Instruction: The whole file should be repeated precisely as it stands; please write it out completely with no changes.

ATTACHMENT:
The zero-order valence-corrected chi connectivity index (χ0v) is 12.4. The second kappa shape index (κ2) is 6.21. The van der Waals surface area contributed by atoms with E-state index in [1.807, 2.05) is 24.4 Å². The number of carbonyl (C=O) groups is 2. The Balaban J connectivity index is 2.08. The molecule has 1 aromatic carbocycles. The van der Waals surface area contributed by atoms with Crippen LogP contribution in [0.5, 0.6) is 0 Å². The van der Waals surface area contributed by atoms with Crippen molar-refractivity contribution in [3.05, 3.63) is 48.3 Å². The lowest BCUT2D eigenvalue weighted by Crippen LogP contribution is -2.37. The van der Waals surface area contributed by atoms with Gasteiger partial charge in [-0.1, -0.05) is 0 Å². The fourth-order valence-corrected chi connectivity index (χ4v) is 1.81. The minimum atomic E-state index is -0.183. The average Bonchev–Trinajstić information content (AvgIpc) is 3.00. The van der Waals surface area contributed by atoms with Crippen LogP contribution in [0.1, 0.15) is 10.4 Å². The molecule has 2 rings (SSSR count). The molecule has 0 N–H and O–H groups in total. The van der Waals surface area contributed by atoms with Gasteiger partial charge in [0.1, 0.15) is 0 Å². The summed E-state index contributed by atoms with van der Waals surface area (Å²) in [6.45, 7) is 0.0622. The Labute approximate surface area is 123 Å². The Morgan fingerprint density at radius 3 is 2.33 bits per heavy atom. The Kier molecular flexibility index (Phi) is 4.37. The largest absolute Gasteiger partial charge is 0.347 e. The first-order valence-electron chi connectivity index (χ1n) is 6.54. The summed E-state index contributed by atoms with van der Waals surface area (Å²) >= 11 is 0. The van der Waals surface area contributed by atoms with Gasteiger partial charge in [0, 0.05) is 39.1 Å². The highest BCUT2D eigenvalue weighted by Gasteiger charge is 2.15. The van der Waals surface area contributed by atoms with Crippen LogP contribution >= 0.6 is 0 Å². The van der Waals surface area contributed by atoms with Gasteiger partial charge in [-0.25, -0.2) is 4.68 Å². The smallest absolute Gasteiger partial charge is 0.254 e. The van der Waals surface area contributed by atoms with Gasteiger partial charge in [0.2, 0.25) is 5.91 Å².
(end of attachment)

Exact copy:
The zero-order valence-corrected chi connectivity index (χ0v) is 12.4. The second kappa shape index (κ2) is 6.21. The van der Waals surface area contributed by atoms with E-state index in [1.807, 2.05) is 24.4 Å². The number of carbonyl (C=O) groups is 2. The Balaban J connectivity index is 2.08. The molecule has 1 aromatic carbocycles. The van der Waals surface area contributed by atoms with Crippen LogP contribution in [0.5, 0.6) is 0 Å². The van der Waals surface area contributed by atoms with Crippen molar-refractivity contribution in [3.05, 3.63) is 48.3 Å². The lowest BCUT2D eigenvalue weighted by Crippen LogP contribution is -2.37. The van der Waals surface area contributed by atoms with Gasteiger partial charge in [-0.1, -0.05) is 0 Å². The fourth-order valence-corrected chi connectivity index (χ4v) is 1.81. The minimum atomic E-state index is -0.183. The average Bonchev–Trinajstić information content (AvgIpc) is 3.00. The van der Waals surface area contributed by atoms with Crippen LogP contribution in [0.1, 0.15) is 10.4 Å². The molecule has 2 rings (SSSR count). The molecule has 0 N–H and O–H groups in total. The van der Waals surface area contributed by atoms with Gasteiger partial charge in [0.1, 0.15) is 0 Å². The summed E-state index contributed by atoms with van der Waals surface area (Å²) in [6.45, 7) is 0.0622. The Labute approximate surface area is 123 Å². The Morgan fingerprint density at radius 3 is 2.33 bits per heavy atom. The Kier molecular flexibility index (Phi) is 4.37. The largest absolute Gasteiger partial charge is 0.347 e. The first-order valence-electron chi connectivity index (χ1n) is 6.54. The summed E-state index contributed by atoms with van der Waals surface area (Å²) >= 11 is 0. The van der Waals surface area contributed by atoms with Gasteiger partial charge in [0, 0.05) is 39.1 Å². The highest BCUT2D eigenvalue weighted by Gasteiger charge is 2.15. The van der Waals surface area contributed by atoms with Crippen LogP contribution >= 0.6 is 0 Å². The van der Waals surface area contributed by atoms with Gasteiger partial charge in [-0.25, -0.2) is 4.68 Å². The smallest absolute Gasteiger partial charge is 0.254 e. The van der Waals surface area contributed by atoms with Gasteiger partial charge in [0.2, 0.25) is 5.91 Å².